But then, if you turn your gaze to the left pane there is a completely separated image. This mirrors the stark break found between verses 5 and 6. In this Hicks has depicted an agreement between Quaker founder William Penn and Native Americans. While some point to this being a purchase of land between Penn and the Natives, it could likely be a depiction of the Walking Treaty of 1737 between Penn’s descendants and the Lenape. What is interesting is that the Walking Treaty is arguably an injustice by Penn’s descendants to the Natives. This land was all but stolen from them. [6]

William Penn had a reputation as being incredibly equitable with the Native Americans. This equity and respect did not filter through to his descendants. With this in mind there are few things to note about this painting.

First, if the left pane is, in some way, an amalgamation of William Penn and the Walking Treaty, we might read it as a critique of the latter; that the Penn family has neglected their patriarch’s peace with Native Americans.

But then if you look at the most prominent figures of the right section – the lion and the ox – you notice they resemble figures on the left. The face of the lion, particularly the eyes, looks almost human.The long hair of the lion looks human. And it’s brow looks like the powdered wigs worn by Penn and the Europeans on the left. Then the ox, to the left of the lion just like the Native Americans are to the left of Penn, resembles the Native Americans. Directly above the ox’s head is the bright stripe; looking like the mohawk styled hair worn by the Natives to the left. Then the shape of the horns looks like the shape of the headdresses, particular the chief. Even the colors of ox and lion resemble the colors of the Native Americans and the Europeans.

With this, the Americans are the belligerents who need to change their diet in order for peace to be realized.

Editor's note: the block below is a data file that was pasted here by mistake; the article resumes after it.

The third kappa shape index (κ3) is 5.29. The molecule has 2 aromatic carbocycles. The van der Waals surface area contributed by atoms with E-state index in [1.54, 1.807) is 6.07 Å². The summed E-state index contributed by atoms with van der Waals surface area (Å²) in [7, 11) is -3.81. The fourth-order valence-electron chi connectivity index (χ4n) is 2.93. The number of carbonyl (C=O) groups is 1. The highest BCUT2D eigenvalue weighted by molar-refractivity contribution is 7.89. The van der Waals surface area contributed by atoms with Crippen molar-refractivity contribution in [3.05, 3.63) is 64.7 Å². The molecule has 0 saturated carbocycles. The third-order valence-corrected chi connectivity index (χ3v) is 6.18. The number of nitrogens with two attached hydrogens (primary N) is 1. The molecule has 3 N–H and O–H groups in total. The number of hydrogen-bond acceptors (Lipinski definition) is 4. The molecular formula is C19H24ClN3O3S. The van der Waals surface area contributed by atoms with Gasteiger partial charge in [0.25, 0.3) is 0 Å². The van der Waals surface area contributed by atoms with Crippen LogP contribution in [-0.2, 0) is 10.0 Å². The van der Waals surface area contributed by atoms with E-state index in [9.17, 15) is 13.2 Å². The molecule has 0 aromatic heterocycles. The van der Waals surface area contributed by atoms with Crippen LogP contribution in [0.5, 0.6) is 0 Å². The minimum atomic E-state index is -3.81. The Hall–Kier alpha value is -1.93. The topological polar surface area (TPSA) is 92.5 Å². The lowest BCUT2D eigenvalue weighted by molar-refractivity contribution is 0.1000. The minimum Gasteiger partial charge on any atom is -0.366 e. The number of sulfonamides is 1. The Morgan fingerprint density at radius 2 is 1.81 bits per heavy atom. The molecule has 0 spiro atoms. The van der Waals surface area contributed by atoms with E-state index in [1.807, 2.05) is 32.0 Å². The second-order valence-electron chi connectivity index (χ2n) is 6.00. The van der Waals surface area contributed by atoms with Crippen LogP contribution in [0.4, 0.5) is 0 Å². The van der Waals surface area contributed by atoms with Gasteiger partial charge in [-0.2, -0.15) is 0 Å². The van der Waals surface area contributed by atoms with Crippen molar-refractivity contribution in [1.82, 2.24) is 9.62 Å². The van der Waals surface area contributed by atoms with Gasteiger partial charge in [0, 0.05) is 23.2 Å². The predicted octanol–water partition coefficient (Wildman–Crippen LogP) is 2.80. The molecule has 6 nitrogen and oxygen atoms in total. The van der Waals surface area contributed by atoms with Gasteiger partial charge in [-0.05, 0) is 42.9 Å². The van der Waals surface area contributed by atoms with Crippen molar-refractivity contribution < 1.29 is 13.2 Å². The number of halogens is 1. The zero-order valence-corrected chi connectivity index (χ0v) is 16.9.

At the time of this work (1833) one of the greatest political tensions in the US was between the US government and Native Americans. Some 20 years after the War of 1812 where many Native American tribes fought alongside the British Empire (including the Lenape), tensions between Natives and Americans are high.

Hicks depicts the promised Peaceable Kingdom of God as a union between Native Americans and the US government. Would that Hicks’ painting were reality.

The unfortunate truth is that, like the descendants of William Penn, tensions still exist between the government of the US, those seeking wealth on sovereign Native lands, and the Native Americans themselves. A thousand miles or so west and almost 200 years later the Standing Rock Reservation protest is a story we Americans know all too well. A quote attributed to Twain (without validation) seems appropriate, “History doesn’t repeat itself, it rhymes.”

So on this second Sunday of Advent where we read about the Peaceable Kingdom; in this time where peace can seem incredibly far off; what is one to preach? In the midst of clashes between Native Americans and corporate and political entities, what do we preach?

The temptation of preaching this passage is to turn these words into a mandate or a commandment. But that’s not how they function. These words of the prophet aren’t directive; they’re promise! This can be hard for pragmatic Christians to grasp. We almost always need a “take away;” a directive, a “so what.”

But this is Advent. Our directive here is to wait. But not simply to wait, to anticipate! To expect. To look forward. We anticipate the Peaceable Kingdom; a time where warring factions will be at peace. A time of wisdom, understanding, equity for the meek, and good judgments for the poor.

As Christians we believe that this Peaceable Kingdom has been initiated in the first coming of Christ and will be fully realized in his second coming. We in-between beings are those who anticipate. This doesn’t mean that we’re simply idle reclusive beings, but means that in all of our endeavors we do so with incredible expectation! In our service of the least of these we anticipate the coming Kingdom. In our living with the poor we anticipate the coming Kingdom. In our worship we anticipate the coming Kingdom. And even in our protests we anticipate the coming Kingdom.

For in the Kingdom to come the clashes and violence like we see between Native Americans and Federal agents at the Standing Rock Reservation will not be. If the lion will eat straw with the ox, so will the warring factions of our world be those who recline at the marriage supper of the Lamb.

For this we say in great expectation; Thanks be to God! [1] [2] [3] [4] ibid. [5] [6]